Using the high and low adherence and volume assignments, hospitals were categorized into 4 groups: high volume/high adherence, high volume/low adherence, low volume/high adherence, and low volume/low adherence (Figure 1).

    Statistical Analysis

    Descriptive statistics were used to analyze adherence to the measurable NAPRC process standards across all hospitals. We then analyzed the characteristics of the hospitals and the patients they serve between the 4 hospital groups, using Fisher exact and χ2 tests for categorical variables, t test for continuous variables, and analysis of variance for multicategory comparisons of continuous data. We compared overall 5-year survival between groups of hospitals using multivariable Cox proportional hazards regression models, adjusting for a priori clinically relevant patient factors, including age, sex, race/ethnicity, and rectal cancer stage. Observations were censored according to NCDB data after the date of last contact. We used clustered SEs to account for clustering of outcomes within hospitals and considered a 2-tailed, unpaired P value <.05 to be significant. All statistical analyses were conducted using Stata, version 14 (StataCorp LP).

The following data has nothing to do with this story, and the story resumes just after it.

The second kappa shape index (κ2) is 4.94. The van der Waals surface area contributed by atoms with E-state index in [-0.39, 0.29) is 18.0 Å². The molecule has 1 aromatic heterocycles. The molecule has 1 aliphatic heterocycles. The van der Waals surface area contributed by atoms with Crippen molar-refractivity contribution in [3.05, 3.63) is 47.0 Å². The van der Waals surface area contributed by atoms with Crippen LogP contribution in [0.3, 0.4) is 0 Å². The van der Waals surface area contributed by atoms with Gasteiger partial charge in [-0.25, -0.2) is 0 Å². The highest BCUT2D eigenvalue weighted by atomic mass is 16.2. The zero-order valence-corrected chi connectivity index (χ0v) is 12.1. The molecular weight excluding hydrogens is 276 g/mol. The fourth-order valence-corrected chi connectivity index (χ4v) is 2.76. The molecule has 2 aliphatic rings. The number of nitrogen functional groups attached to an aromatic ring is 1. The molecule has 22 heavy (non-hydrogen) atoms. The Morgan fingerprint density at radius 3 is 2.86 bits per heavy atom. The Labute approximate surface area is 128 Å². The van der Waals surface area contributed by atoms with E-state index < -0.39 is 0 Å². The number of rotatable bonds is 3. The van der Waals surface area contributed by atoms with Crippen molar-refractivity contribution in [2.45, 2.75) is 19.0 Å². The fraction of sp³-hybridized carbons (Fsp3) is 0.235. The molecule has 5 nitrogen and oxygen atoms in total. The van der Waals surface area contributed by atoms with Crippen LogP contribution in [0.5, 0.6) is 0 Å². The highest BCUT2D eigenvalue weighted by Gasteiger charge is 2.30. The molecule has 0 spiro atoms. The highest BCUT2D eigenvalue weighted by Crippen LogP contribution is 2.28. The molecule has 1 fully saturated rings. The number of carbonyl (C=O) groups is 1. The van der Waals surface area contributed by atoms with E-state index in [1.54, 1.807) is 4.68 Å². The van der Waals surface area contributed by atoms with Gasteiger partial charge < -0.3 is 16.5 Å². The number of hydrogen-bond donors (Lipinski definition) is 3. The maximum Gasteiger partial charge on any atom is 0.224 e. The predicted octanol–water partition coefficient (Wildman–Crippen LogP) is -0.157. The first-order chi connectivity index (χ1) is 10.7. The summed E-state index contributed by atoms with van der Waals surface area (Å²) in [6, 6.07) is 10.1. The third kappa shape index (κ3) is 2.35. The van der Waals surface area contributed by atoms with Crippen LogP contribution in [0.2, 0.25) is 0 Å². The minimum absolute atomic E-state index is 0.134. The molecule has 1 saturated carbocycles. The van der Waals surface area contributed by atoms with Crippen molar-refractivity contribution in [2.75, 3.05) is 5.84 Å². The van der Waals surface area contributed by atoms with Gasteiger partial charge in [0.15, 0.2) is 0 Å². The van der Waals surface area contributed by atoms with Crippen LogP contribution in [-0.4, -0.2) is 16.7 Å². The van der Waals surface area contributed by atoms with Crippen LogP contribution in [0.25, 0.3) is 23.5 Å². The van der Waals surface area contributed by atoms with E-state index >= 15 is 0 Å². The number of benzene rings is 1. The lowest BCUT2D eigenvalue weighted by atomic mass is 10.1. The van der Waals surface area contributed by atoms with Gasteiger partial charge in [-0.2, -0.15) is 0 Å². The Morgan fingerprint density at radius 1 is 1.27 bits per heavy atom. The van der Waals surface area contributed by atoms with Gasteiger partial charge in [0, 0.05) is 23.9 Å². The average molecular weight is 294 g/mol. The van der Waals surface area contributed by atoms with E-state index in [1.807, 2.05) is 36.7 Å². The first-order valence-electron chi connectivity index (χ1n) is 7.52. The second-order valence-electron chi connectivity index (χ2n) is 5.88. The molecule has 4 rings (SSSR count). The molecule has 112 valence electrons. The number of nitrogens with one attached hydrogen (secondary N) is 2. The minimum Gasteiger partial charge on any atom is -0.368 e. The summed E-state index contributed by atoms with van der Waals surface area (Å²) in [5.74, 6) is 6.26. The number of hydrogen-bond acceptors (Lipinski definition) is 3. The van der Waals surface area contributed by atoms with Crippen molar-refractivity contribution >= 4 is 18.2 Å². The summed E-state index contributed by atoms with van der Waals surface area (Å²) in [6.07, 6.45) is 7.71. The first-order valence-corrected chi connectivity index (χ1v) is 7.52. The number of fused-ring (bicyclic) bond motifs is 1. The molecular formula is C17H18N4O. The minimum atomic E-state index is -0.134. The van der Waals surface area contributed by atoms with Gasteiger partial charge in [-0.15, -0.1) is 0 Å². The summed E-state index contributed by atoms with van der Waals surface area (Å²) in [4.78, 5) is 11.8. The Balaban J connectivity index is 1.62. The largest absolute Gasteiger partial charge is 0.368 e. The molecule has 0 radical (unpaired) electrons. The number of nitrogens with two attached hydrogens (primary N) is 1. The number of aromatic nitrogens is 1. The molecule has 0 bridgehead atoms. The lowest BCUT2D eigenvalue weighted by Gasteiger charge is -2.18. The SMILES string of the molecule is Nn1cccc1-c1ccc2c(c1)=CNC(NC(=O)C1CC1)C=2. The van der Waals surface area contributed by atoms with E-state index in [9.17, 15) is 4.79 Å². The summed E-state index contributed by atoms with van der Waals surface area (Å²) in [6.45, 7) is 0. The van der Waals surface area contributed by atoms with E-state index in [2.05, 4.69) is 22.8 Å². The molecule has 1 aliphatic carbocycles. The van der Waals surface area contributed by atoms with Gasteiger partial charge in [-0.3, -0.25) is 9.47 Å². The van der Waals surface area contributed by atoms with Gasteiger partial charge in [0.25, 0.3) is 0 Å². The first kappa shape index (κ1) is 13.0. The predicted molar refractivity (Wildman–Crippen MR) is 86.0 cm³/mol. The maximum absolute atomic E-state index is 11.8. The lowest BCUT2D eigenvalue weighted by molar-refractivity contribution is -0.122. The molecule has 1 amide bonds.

Results
    Hospital Accreditation Readiness Classification

    We identified 1315 hospitals that performed a total of 40 224 rectal cancer resections meeting inclusion criteria. Within this group of hospitals, 38 (2.9%) met the thresholds for adherence to all 5 NAPRC measures, 220 (16.7%) met 4 measures, and 431 (32.8%) met 3 measures. The measures are reported by volume of cases per year in Table 1. The mean (SD) number of process measures observed across institutions was 2.6 (1.1), and the median was 3 (interquartile range, 5). Pathologic testing was the most commonly deficient process measure, and within that composite measure, the tumor regression measurement was most often missing.

    The mean (SD) rectal cancer surgical volume across all hospitals was 7.5 (8.0) cases per year. Of the 1211 (92.1%) low-volume hospitals (<20 cases per year), 644 (53.2%) were considered high quality, with above-threshold adherence to 3 or more of the 5 NAPRC measures. Of the 104 (8%) high-volume hospitals (≥20 or more cases per year), 45 (43.3%) were classified as high adherence.